Don't forget you will need thermal layers underneath a drysuit (or separates).

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Re: Drysuit or seperate Cag and Trousers

Post by mcgruff »

One day I'd love to try Thermocline 4th element. A single layer is said to be equivalent to 2mm neoprene so a full suit plus separate bottoms & top could be worn in different combinations to cover a range of conditions. Double up for maximum warmth. Could easily add an ordinary kag on top for more windchill protection.

The breathability & easy maintenance could be a big plus. And if you do have to take a swim you'd be much more agile in the water compared a drysuit.

Probably not the cheapest option though.
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Re: Drysuit or seperate Cag and Trousers

Post by P4ddy »

Looking on Southampton canoes a drysuit costs the same as a kayak so they are extremely expensive.

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Re: Drysuit or seperate Cag and Trousers

Post by Sarah7 »

jackp wrote:
Wed Aug 26, 2020 10:30 pm
probably obvious but a good spray deck keeps 90% + spray off from underneath .personally finding that drysuits don’t last that long and not worth the investment for maybe only 3 yrs of winter use .a thick longjohn wetsuit and mid range cag would be ok.
I have a DamX drysuit that's 13 years old and still going strong, just needed seal replacements. They have excellent service, highly recommended.

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Re: Drysuit or seperate Cag and Trousers

Post by Chris Bolton »

Looking on Southampton canoes a drysuit costs the same as a kayak so they are extremely expensive.
I think that's a high-end drysuit vs a low end kayak. Looking at it the other way, a Lomo drysuit is £225 and a Cetus Expedition Kevlar Carbon is £4360.
but a good spray deck keeps 90% + spray off from underneath
That's fair enough if you stay in the boat, but the OP is a newbie and probably not a high confidence roller.

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Re: Drysuit or seperate Cag and Trousers

Post by Spikeedog »

All good advice. You need a range of different gear to cover the varying circumstances. It does take a couple of years to 'learn' that in my limited experience. Most gear I've bought used and good quality and I've been able to sell on when changing things around.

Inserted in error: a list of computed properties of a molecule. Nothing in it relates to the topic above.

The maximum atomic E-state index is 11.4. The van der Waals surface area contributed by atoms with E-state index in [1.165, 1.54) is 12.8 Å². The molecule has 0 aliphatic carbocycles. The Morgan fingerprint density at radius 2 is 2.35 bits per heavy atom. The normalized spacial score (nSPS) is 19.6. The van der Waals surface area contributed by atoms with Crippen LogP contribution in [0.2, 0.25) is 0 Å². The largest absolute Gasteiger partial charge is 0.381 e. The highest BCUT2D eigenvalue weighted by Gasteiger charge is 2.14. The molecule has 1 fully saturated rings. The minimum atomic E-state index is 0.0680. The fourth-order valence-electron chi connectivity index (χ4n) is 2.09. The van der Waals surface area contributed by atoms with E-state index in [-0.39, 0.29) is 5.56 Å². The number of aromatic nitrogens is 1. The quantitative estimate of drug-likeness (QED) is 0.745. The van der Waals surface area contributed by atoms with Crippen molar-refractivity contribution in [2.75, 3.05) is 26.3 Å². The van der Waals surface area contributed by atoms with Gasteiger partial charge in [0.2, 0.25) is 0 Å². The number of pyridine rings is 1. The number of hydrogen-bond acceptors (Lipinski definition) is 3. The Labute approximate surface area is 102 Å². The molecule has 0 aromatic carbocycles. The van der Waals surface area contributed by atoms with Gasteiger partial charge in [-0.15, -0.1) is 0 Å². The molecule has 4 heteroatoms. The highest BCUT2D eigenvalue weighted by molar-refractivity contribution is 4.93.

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Re: Drysuit or seperate Cag and Trousers

Post by P4ddy »

Chris Bolton wrote:
Fri Aug 28, 2020 12:20 pm
I think that's a high-end drysuit vs a low end kayak. Looking at it the other way, a Lomo drysuit is £225 and a Cetus Expedition Kevlar Carbon is £4360.

Hmm, ok. Sounds a better price.

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Re: Drysuit or seperate Cag and Trousers

Post by Gordon Gilzean »

I have a few options, drysuit, dry trousers, dry cag and a wetsuit, I usually wear my drytrousers with a quick wicking top if its arm and I carry my dry cag incase it gets cold, I find paddling in my drysuit or dry cag makes me sweat a lot so if the conditions are well within my ability I like to only have a quick drying top with my ba over it and sometimes a waterproof spray jacket, if I'm planning on doing a lot of rescue practices or going out into conditions where there's a high chance of swimming like in surf zones to play around in I'll wear the full drysuit, if you have a good roll a good cag and spray deck will keep you dry aswell making splits a realistic option, long story short if your going to spend more time in the water get a drysuit, if it's for mainly paddling trips and you just need to have some form of safety if you have a capsize and swim dry trousers and a cag will be more comfortable

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Re: Drysuit or seperate Cag and Trousers

Post by Beryl »

mcgruff wrote:
Thu Aug 27, 2020 8:06 pm
One day I'd love to try Thermocline 4th element. A single layer is said to be equivalent to 2mm neoprene so a full suit plus separate bottoms & top could be worn in different combinations to cover a range of conditions. Double up for maximum warmth. Could easily add an ordinary kag on top for more windchill protection.

The breathability & easy maintenance could be a big plus. And if you do have to take a swim you'd be much more agile in the water compared a drysuit.

Probably not the cheapest option though.